Aden explains that she used to rely on a diesel generator, ‘but if it broke down, I lost business.’ Now, thanks to her steadily improving financial position, the 32-year-old entrepreneur plans to pre-produce gates and window grilles rather than only making them to order. Aden, who has five children, smiles ‘once I was connected to the grid, my turnover increased from 10,000 Kenyan shillings a month to 15,000’. That is the equivalent of around 130 Euro a month in a country with an average annual per capita income of around 1,400 Euro.
Solar power boosts business
Customers in Talek have to pay for their electricity in advance using a token from a local bank or via mobile phone credit. The actual electricity meter is mounted up above the respective building on the power pole, but down in the shops, such as Joshua Saitoti’s pharmacy and Fatuma Aden’s welding business, a small box labelled ‘Cashpower’ is installed. The display shows the customer’s power consumption and remaining credit. When the credit runs low, customers can use their token’s code to top up their account via a keyboard.oshua Saitoti reports that his pharmacy has been doing much better business since the advent of solar power: ‘My sales are up 50%’, he says, ‘but the electricity costs far too much. 50 Kenyan shillings would be appropriate.’ After all, the pharmacist is aware of what electricity costs elsewhere in Kenya. The state electricity supplier, Kenya Power, also operates standalone solutions like the mini-grid in Talek, but there the electricity is produced by diesel generators. In such cases the cost is subsidised, bringing the kWh price down to just 22 Kenyan shillings.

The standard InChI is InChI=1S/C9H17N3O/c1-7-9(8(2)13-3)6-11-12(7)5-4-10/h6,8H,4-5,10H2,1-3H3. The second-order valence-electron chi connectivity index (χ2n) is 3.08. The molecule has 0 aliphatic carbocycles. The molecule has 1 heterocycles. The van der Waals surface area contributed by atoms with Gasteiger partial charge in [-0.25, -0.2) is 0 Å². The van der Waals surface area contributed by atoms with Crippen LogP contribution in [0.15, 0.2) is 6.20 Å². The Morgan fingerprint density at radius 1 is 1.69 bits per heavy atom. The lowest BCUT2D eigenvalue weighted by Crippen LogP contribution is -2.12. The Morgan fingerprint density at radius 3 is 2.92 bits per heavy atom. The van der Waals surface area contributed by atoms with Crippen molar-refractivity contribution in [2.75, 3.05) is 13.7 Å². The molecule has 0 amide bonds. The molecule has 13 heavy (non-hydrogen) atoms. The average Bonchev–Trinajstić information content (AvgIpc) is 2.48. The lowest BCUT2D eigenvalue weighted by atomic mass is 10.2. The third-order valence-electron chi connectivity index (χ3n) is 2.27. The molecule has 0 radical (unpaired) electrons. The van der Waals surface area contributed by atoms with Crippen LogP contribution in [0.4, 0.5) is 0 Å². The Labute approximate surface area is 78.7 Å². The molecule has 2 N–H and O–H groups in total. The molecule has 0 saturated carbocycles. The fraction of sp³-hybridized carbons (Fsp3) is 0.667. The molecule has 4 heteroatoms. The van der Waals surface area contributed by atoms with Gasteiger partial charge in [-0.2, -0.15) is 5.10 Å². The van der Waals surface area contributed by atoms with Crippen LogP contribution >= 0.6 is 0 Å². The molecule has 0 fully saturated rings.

GIZ project manager Jasmin Fraatz does not want to see such heavily discounted prices, though, because they would mean that the local solar power plant would be unable to cover its costs., She argues that, ‘Ultimately, electricity generated from diesel ought to cost at least 50 Kenyan shillings per kWh – and in fact even 80 shillings if you factor in the environmental pollution.’